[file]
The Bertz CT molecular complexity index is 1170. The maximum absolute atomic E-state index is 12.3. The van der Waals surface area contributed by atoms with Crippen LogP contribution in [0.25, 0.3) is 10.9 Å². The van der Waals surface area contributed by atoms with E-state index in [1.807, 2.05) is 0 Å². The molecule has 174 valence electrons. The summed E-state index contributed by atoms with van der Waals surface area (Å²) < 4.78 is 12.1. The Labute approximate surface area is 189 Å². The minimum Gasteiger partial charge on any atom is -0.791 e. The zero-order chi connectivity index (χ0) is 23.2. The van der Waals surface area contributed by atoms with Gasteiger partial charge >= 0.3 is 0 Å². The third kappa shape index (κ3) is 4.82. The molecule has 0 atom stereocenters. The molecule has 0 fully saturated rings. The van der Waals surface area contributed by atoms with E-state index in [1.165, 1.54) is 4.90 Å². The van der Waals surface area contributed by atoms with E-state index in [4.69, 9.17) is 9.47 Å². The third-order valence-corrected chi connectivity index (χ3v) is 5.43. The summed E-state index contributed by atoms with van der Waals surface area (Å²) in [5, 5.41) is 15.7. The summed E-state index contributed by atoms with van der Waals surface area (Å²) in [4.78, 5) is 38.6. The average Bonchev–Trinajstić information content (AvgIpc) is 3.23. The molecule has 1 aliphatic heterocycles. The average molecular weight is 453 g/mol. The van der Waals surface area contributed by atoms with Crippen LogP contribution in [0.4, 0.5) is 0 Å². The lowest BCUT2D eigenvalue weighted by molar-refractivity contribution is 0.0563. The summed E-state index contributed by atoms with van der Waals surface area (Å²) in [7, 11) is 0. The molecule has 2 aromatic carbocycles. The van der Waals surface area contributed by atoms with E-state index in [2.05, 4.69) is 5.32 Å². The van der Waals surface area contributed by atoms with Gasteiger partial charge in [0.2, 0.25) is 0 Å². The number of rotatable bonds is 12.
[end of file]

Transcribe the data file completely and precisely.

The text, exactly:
The Bertz CT molecular complexity index is 1170. The maximum absolute atomic E-state index is 12.3. The van der Waals surface area contributed by atoms with Crippen LogP contribution in [0.25, 0.3) is 10.9 Å². The van der Waals surface area contributed by atoms with E-state index in [1.807, 2.05) is 0 Å². The molecule has 174 valence electrons. The summed E-state index contributed by atoms with van der Waals surface area (Å²) < 4.78 is 12.1. The Labute approximate surface area is 189 Å². The minimum Gasteiger partial charge on any atom is -0.791 e. The zero-order chi connectivity index (χ0) is 23.2. The van der Waals surface area contributed by atoms with Gasteiger partial charge >= 0.3 is 0 Å². The third kappa shape index (κ3) is 4.82. The molecule has 0 atom stereocenters. The molecule has 0 fully saturated rings. The van der Waals surface area contributed by atoms with E-state index in [1.165, 1.54) is 4.90 Å². The van der Waals surface area contributed by atoms with E-state index in [4.69, 9.17) is 9.47 Å². The third-order valence-corrected chi connectivity index (χ3v) is 5.43. The summed E-state index contributed by atoms with van der Waals surface area (Å²) in [5, 5.41) is 15.7. The summed E-state index contributed by atoms with van der Waals surface area (Å²) in [4.78, 5) is 38.6. The average Bonchev–Trinajstić information content (AvgIpc) is 3.23. The molecule has 1 aliphatic heterocycles. The average molecular weight is 453 g/mol. The van der Waals surface area contributed by atoms with Crippen LogP contribution in [0.4, 0.5) is 0 Å². The lowest BCUT2D eigenvalue weighted by molar-refractivity contribution is 0.0563. The summed E-state index contributed by atoms with van der Waals surface area (Å²) in [7, 11) is 0. The molecule has 2 aromatic carbocycles. The van der Waals surface area contributed by atoms with E-state index in [2.05, 4.69) is 5.32 Å². The van der Waals surface area contributed by atoms with Gasteiger partial charge in [0.2, 0.25) is 0 Å². The number of rotatable bonds is 12.